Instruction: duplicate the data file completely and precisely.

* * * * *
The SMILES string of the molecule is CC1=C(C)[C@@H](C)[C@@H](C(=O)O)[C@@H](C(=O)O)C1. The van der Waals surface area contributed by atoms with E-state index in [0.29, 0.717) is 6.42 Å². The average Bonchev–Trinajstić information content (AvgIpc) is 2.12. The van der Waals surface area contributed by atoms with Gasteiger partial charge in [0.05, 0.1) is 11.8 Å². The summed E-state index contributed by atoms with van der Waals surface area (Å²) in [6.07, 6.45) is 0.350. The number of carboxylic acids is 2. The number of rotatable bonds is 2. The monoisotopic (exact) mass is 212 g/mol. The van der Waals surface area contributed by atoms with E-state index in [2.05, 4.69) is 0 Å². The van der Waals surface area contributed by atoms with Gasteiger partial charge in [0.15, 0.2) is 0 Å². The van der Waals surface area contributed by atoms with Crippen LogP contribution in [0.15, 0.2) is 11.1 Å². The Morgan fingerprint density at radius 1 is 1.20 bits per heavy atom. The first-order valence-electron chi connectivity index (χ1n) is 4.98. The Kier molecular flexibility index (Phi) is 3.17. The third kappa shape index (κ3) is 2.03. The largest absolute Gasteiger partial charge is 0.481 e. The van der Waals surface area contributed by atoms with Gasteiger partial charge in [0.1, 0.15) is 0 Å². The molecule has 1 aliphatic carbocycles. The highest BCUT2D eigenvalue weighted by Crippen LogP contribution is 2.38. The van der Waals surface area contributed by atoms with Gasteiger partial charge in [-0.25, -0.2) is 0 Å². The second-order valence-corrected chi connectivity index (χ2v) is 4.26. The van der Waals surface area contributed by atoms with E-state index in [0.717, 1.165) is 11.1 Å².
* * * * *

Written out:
The SMILES string of the molecule is CC1=C(C)[C@@H](C)[C@@H](C(=O)O)[C@@H](C(=O)O)C1. The van der Waals surface area contributed by atoms with E-state index in [0.29, 0.717) is 6.42 Å². The average Bonchev–Trinajstić information content (AvgIpc) is 2.12. The van der Waals surface area contributed by atoms with Gasteiger partial charge in [0.05, 0.1) is 11.8 Å². The summed E-state index contributed by atoms with van der Waals surface area (Å²) in [6.07, 6.45) is 0.350. The number of carboxylic acids is 2. The number of rotatable bonds is 2. The monoisotopic (exact) mass is 212 g/mol. The van der Waals surface area contributed by atoms with E-state index in [2.05, 4.69) is 0 Å². The van der Waals surface area contributed by atoms with Gasteiger partial charge in [0.15, 0.2) is 0 Å². The van der Waals surface area contributed by atoms with Crippen LogP contribution in [0.15, 0.2) is 11.1 Å². The Morgan fingerprint density at radius 1 is 1.20 bits per heavy atom. The first-order valence-electron chi connectivity index (χ1n) is 4.98. The Kier molecular flexibility index (Phi) is 3.17. The third kappa shape index (κ3) is 2.03. The largest absolute Gasteiger partial charge is 0.481 e. The van der Waals surface area contributed by atoms with Gasteiger partial charge in [0.1, 0.15) is 0 Å². The molecule has 1 aliphatic carbocycles. The highest BCUT2D eigenvalue weighted by Crippen LogP contribution is 2.38. The van der Waals surface area contributed by atoms with Gasteiger partial charge in [-0.25, -0.2) is 0 Å². The second-order valence-corrected chi connectivity index (χ2v) is 4.26. The van der Waals surface area contributed by atoms with E-state index in [0.717, 1.165) is 11.1 Å².